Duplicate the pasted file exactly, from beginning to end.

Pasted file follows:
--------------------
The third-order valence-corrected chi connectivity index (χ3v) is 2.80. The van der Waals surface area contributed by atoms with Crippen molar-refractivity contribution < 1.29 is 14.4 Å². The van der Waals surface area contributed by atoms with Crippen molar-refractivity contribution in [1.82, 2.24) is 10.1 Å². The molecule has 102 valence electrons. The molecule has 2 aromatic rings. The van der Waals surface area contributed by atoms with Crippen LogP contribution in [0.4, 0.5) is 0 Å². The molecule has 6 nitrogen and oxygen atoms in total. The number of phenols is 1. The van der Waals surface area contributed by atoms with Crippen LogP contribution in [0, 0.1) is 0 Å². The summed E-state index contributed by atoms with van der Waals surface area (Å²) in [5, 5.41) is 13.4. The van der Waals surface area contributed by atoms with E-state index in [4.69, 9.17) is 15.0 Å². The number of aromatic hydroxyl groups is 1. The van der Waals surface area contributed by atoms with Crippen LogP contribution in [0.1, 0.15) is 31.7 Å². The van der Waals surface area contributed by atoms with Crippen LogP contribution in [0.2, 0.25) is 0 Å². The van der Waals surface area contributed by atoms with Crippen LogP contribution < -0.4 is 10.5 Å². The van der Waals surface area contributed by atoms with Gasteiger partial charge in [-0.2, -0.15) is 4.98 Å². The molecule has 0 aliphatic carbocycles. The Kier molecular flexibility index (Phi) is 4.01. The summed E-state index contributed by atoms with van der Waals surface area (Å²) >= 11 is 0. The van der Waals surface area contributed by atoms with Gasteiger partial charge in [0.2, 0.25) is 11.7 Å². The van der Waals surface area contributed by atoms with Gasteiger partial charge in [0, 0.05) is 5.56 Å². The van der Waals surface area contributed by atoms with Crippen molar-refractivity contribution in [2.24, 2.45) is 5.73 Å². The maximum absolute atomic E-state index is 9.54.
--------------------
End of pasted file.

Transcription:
The third-order valence-corrected chi connectivity index (χ3v) is 2.80. The van der Waals surface area contributed by atoms with Crippen molar-refractivity contribution < 1.29 is 14.4 Å². The van der Waals surface area contributed by atoms with Crippen molar-refractivity contribution in [1.82, 2.24) is 10.1 Å². The molecule has 102 valence electrons. The molecule has 2 aromatic rings. The van der Waals surface area contributed by atoms with Crippen LogP contribution in [0.4, 0.5) is 0 Å². The molecule has 6 nitrogen and oxygen atoms in total. The number of phenols is 1. The van der Waals surface area contributed by atoms with Crippen LogP contribution in [0, 0.1) is 0 Å². The summed E-state index contributed by atoms with van der Waals surface area (Å²) in [5, 5.41) is 13.4. The van der Waals surface area contributed by atoms with E-state index in [4.69, 9.17) is 15.0 Å². The number of aromatic hydroxyl groups is 1. The van der Waals surface area contributed by atoms with Crippen LogP contribution in [0.1, 0.15) is 31.7 Å². The van der Waals surface area contributed by atoms with Crippen LogP contribution in [0.2, 0.25) is 0 Å². The van der Waals surface area contributed by atoms with Crippen LogP contribution < -0.4 is 10.5 Å². The van der Waals surface area contributed by atoms with Gasteiger partial charge in [-0.2, -0.15) is 4.98 Å². The molecule has 0 aliphatic carbocycles. The Kier molecular flexibility index (Phi) is 4.01. The summed E-state index contributed by atoms with van der Waals surface area (Å²) >= 11 is 0. The van der Waals surface area contributed by atoms with Gasteiger partial charge in [0.2, 0.25) is 11.7 Å². The van der Waals surface area contributed by atoms with Gasteiger partial charge in [0, 0.05) is 5.56 Å². The van der Waals surface area contributed by atoms with Crippen molar-refractivity contribution in [2.24, 2.45) is 5.73 Å². The maximum absolute atomic E-state index is 9.54.